Children in Nepal return to school after devastating earthquakes

Children's welfare after natural disasters, Education in emergencies

Students walk to school past damaged buildings in Bhaktapur

Nepal’s children have started to trickle back to school after the deadly earthquakes that killed thousands and left homes and classrooms in ruins.

The longer students spend out of school, the greater the risk is that they might never go back. So it was vital that schools began to reopen yesterday, giving students the opportunity to be with their friends and teachers and to try to cope with the trauma of the past few weeks.

Children and parents sing on first day back at school

Thousands of schools reopened across Nepal and classes were also held in temporary learning centres – five weeks after the devastating April 25 earthquake, which was followed by another on May 12.

One of those returning was Shasham Shrestha, a tenth grader at the Kuleswor Awas Secondary School in Kathmandu. He told Thomson Reuters Foundation: “I am nervous. It is painful to see my classroom in rubble.”

Ankita Kapall, 11, back in her classroom in Bhaktapur

Education ministry official Hari Lamsal said opening schools was important to show that life is getting back to normal. He added: “We will construct temporary learning centres for schools because reconstruction of old buildings will take time.”

The United Nations children’s rights agency UNICEF said almost 14,000 children whose schools were destroyed or heavily damaged in the earthquakes are having classes at 137 temporary learning centres in 16 districts.

Parents and children going to school on outskirts of Kathmandu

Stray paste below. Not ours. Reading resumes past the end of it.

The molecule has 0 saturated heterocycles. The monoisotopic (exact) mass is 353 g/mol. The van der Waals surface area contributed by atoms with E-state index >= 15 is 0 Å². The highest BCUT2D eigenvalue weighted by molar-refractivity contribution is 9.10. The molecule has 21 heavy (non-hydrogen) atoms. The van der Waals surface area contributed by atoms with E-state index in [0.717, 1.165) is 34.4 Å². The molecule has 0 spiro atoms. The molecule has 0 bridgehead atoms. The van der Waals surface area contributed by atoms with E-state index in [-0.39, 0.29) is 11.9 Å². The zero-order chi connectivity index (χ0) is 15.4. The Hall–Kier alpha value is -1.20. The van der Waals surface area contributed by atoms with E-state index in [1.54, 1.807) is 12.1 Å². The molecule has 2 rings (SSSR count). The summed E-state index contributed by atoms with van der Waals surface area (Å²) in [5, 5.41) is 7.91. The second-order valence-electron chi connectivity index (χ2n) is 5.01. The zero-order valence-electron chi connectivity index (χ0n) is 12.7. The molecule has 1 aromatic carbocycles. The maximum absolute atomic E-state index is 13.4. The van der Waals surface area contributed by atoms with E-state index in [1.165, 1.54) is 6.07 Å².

It is working with the Nepalese government and partners to get as many children as possible back to school quickly. Almost one million children have been missing out on education since the earthquakes struck, killing more than 8600 people and destroying 32,000 classrooms and damaging 15,000 others.

Tomoo Hozumi, UNICEF Nepal Representative, said: “Education cannot wait – especially in the immediate aftermath of natural disasters like the Nepal earthquakes.

Workers build a temporary school in Kathmandu

“While reconstruction of thousands of schools will no doubt be a priority in the recovery phase, if we are not able to provide at least a temporary solution immediately, we run the risk of losing many children who otherwise could benefit from our efforts to build back better the education system.”

The government is planning to open 15,000 temporary learning centres, according to the Asian Development Bank.

Pabitrya Paudyal, 13, holds a book that she found among the rubble of destroyed Chaturmala Higher Secondary School in Muchowk, Gorkha Picture: UNICEF/Panday

Teachers have received training on psychosocial support to children and key lifesaving messages on disaster preparedness, health, hygiene and protection. Children will spend the first two weeks back at school playing and interacting with teachers before their studies resume.

Niraj Kayanstha, a teacher at Changuranayan school, east of Kathmandu, told state-run Radio Nepal that about half of the 400 students returned yesterday.

Subham Maharjan, 7, and Sanjay Maharjan, 5, in UNICEF-supported temporary learning centre in Khokana Picture: UNICEF/Karki

He added: “They were not studying but singing and dancing and talking to teachers about their experience during the earthquakes.”

Government inspectors who were sent to the schools gave green stickers for safe buildings or red stickers for damaged ones.

Three girls sit on blackboard in Shree Chaturmala Higher Secondary School in Muchowk Picture: UNICEF/Panday

One of the schools destroyed by the earthquake was Durbar High School – the first to be established in the country in 1854.

Student Krishna Nepal, 13 – whose home was destroyed – told Hindustan Times: “I am very happy that classes are starting and we will be able to continue our studies.”

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